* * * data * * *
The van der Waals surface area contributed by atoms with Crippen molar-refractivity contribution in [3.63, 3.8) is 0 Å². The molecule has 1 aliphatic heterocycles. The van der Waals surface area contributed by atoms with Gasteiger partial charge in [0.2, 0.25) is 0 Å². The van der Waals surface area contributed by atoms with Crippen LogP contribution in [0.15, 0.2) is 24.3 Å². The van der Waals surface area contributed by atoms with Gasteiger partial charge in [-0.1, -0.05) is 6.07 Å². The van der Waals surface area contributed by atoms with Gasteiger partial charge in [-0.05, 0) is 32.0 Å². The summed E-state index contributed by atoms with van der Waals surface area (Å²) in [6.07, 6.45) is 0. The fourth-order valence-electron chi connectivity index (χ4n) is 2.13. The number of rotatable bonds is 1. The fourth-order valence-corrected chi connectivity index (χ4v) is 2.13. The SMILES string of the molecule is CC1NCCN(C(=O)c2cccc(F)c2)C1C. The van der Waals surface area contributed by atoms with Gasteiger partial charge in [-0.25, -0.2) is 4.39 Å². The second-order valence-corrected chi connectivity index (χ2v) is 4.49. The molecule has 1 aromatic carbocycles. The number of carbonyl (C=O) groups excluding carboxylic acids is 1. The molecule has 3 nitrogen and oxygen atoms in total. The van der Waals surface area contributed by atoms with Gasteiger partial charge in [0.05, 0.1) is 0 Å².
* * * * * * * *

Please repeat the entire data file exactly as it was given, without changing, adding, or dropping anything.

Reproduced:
The van der Waals surface area contributed by atoms with Crippen molar-refractivity contribution in [3.63, 3.8) is 0 Å². The molecule has 1 aliphatic heterocycles. The van der Waals surface area contributed by atoms with Gasteiger partial charge in [0.2, 0.25) is 0 Å². The van der Waals surface area contributed by atoms with Crippen LogP contribution in [0.15, 0.2) is 24.3 Å². The van der Waals surface area contributed by atoms with Gasteiger partial charge in [-0.1, -0.05) is 6.07 Å². The van der Waals surface area contributed by atoms with Gasteiger partial charge in [-0.05, 0) is 32.0 Å². The summed E-state index contributed by atoms with van der Waals surface area (Å²) in [6.07, 6.45) is 0. The fourth-order valence-electron chi connectivity index (χ4n) is 2.13. The number of rotatable bonds is 1. The fourth-order valence-corrected chi connectivity index (χ4v) is 2.13. The SMILES string of the molecule is CC1NCCN(C(=O)c2cccc(F)c2)C1C. The van der Waals surface area contributed by atoms with Gasteiger partial charge in [-0.25, -0.2) is 4.39 Å². The second-order valence-corrected chi connectivity index (χ2v) is 4.49. The molecule has 1 aromatic carbocycles. The number of carbonyl (C=O) groups excluding carboxylic acids is 1. The molecule has 3 nitrogen and oxygen atoms in total. The van der Waals surface area contributed by atoms with Gasteiger partial charge in [0.05, 0.1) is 0 Å².